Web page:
Photo courtesy of Jeremy Bannister Photography

There's no need to get wet to dive into the Great Lakes rich maritime history. 

Because cold fresh waters have slowed the decay of wood and metal shipwrecks, there is a rich and intriguing history preserved at the bottom of the lakes.

An effort is underway locally to shed more light on Lake Erie's nautical past in Pennsylvania. And it all began when another shipwreck was discovered on Presque Isle (PI) in June of 2014.

PI Lifeguard Darren Redding contacted Pennsylvania Sea Grant (Pennsylvania Sea Grant) when he found something unusual during his morning swim that day. David Boughton Pennsylvania Sea Grant maritime education specialist hurried to deploy an ROV (Remotely Operated Vehicle) to take a better look and he quickly recognized two crossed Admiralty Pattern Anchors and an old shipwreck debris field.

With permission from the Park Superintendent to SCUBA survey the wreck site, its specific location was determined. A quick historical search found three to five ships had "run for shore" between 1850 and 1912 and had beached on Presque Isle. This wreck had been buried in the sand for approximately 140 years.

Because Pennsylvania did not have an official group that focused on PA waters, Boughton pitched Regional Science Consortium Director Jeanette Schnars the idea of forming a group of specialists to do just that. Schnars and Boughton submitted a grant application to the Pennsylvania Coastal Resources Management Program (PACRMP) that would support their Marine Spatial Survey to develop a data bank of submerged structures and bottom characteristics. Funding from PACRMP allowed them to form the Pennsylvania Archeology Shipwreck and Survey Team (PASST).

The goal and mission of PASST is to identify, survey and document all shipwrecks in PA waters as well as create a website (not yet live), develop education programs, provide dive instruction and ethical practices and encourage people to appreciate the Maritime History of our region.

Schnars and Boughton assembled a team of specialists including SCUBA divers trained in underwater survey, historians/researchers, marine archaeologists, technicians, educators and marine operation teams. Dr. Ben Ford, a recognized Marine Archaeologist from Indiana University of Pennsylvania, is overseeing the surveys with an emphasis on discovery and preservation. A conservation lab at the Ridge Center has been created to do preservation and a specialized dive team was trained to collect data.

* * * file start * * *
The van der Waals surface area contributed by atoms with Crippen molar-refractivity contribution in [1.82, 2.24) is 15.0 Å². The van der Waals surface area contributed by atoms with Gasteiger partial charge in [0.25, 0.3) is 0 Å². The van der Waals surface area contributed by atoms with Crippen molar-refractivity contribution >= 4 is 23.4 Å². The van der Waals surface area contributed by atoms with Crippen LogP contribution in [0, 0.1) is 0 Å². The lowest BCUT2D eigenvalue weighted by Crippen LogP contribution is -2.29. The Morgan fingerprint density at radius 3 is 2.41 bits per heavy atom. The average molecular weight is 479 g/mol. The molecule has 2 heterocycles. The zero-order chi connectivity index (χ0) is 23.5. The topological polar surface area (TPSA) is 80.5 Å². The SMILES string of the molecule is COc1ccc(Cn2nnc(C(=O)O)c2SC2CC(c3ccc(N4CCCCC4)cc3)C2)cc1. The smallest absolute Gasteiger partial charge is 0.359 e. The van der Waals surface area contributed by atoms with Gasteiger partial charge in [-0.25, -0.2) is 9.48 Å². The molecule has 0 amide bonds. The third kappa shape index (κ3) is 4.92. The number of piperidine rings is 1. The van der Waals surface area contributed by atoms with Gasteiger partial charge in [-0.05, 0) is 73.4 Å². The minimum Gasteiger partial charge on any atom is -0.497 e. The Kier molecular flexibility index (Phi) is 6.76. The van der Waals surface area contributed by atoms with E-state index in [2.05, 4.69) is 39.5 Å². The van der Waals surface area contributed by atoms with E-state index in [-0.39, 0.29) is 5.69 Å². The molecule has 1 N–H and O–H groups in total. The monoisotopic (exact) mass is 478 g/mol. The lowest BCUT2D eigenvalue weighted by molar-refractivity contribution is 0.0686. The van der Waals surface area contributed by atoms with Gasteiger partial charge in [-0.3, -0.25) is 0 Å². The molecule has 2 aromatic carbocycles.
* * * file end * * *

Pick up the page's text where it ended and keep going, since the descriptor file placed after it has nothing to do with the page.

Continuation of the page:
Since 2014 they have been documenting the 132 known shipwrecks in the quadrangle between Ohio, New York and the Canadian border and completing surveys of three PA underwater wreck sites and two beach wreck sites.

PASST has collaborated with the Erie Maritime Museum, the Department of Conservation and Natural Resources, PACRMP, Pennsylvania Historical and Museum Commission, and Divers World.

From Feb. 1 through April 25 the Tom Ridge Environmental Center will host a "Great Lakes Shipwrecks" exhibit on the second floor gallery. On Saturday Feb. 6 and March 5 historians and archeologists will be on hand to identify and document artifacts and stories for "Living History" and Show and Tell" programs. Boughton is encouraging people to contact him at (814) 720-0746 or dbb11@psu.edu if they have a related story or artifacts that have washed up on the beach or been passed down in the family.

To participate in shipwreck educational activities contact Beth McLaughlin, (814) 833-6050 or beth@regsciconsort.com.

Learn more by reading this week's NIE page on PASST.

Written by Anna McCartney 

 

 

 

Main Office: Tom Ridge Environmental Center 301 Peninsula Dr., Suite 3 Erie, PA 16505 814-217-9011